What else should I do before trying for a baby?

All women are advised to take folic acid supplements before conceiving and in early pregnancy, to reduce the risk of the baby developing spina bifida. Women with diabetes should take a higher dose (5mg daily), which your GP can prescribe.2

You should also be offered a specialist eye test to screen for diabetic retinopathy and urine and blood tests to check your kidney function.6

If you take medications for high blood pressure or to control cholesterol, which many people with diabetes do, you may be advised to change your prescription or stop taking them when you’re pregnant.6

Preparing for pregnancy is also the ideal opportunity to get into healthy habits, such as stopping smoking, cutting out alcohol4, taking regular exercise and eating a healthy diet.

Will pregnancy change my diabetes treatment?

Your diabetes treatment during pregnancy will focus on:

  • Helping you to keep your glucose levels within a safe range3

During pregnancy the general recommendation for glucose levels is below 5.3mmol/L before meals, below 7.8mmol/L one hour after eating and no higher than 6.4mmol/L two hours after eating.8 Testing your glucose more often can help you keep track of your levels.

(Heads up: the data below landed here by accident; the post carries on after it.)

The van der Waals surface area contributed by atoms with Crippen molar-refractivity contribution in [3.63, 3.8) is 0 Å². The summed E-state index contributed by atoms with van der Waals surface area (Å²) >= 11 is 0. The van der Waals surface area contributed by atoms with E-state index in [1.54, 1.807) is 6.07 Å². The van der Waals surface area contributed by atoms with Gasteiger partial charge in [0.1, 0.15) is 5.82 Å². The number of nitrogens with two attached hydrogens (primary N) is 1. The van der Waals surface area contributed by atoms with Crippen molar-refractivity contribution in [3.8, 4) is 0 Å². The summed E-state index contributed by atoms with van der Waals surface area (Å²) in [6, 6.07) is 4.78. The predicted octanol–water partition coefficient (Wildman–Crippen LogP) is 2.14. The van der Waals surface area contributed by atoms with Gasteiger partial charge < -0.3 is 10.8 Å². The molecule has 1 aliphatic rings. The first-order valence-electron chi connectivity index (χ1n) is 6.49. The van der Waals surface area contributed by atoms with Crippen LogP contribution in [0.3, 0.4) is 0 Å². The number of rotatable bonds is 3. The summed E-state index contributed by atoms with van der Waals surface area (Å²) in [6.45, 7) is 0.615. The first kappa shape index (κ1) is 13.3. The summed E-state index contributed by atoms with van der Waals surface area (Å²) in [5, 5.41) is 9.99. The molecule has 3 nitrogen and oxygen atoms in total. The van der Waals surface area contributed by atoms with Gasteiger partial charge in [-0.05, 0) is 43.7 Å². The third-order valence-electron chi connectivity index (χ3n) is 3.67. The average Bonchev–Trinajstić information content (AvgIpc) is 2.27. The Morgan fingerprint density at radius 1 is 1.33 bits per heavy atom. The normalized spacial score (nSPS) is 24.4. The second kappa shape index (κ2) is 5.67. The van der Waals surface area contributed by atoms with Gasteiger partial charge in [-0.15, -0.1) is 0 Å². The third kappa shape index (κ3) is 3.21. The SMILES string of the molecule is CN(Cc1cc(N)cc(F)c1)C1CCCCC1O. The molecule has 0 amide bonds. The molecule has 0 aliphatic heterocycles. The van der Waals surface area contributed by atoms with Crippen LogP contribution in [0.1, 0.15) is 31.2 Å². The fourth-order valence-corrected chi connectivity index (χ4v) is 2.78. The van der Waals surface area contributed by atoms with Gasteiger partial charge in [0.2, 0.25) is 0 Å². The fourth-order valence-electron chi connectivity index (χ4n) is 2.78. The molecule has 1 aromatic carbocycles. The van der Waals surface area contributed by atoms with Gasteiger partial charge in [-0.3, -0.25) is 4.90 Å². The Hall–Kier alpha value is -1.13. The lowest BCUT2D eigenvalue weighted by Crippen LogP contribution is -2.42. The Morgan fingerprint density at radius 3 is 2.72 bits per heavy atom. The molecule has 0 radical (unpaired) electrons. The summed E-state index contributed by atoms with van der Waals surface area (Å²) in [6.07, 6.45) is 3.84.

To make it easier to keep tight glucose control, you may be advised to adjust your insulin routine, if you have Type 1 diabetes, or to start having insulin injections if you have Type 2 diabetes managed with medication.2

Another risk with pregnancy is that your warning signs for a hypo may decrease, making it harder for you to notice a falling glucose level and treat it before the level goes too low. Hypos don’t harm your baby but are unpleasant and can be dangerous, for example when driving. Talk to your diabetes care team about how to spot and treat a hypo, and make sure those close to you know too.2

As well as the usual scans and tests that all pregnant women are offered, you may be advised to have:2

  • Regular specialist eye tests to screen for diabetic retinopathy, which can be treated if spotted early
  • Monthly HbA1c tests
  • Regular monitoring to check your baby is progressing well and you aren’t developing diabetes complications.

What if I have morning sickness?

Morning sickness is better described as nausea and vomiting in pregnancy (NVP) as it can happen at any time of day. Between 70% and 80% of pregnant women experience nausea or vomiting at times during their pregnancy.5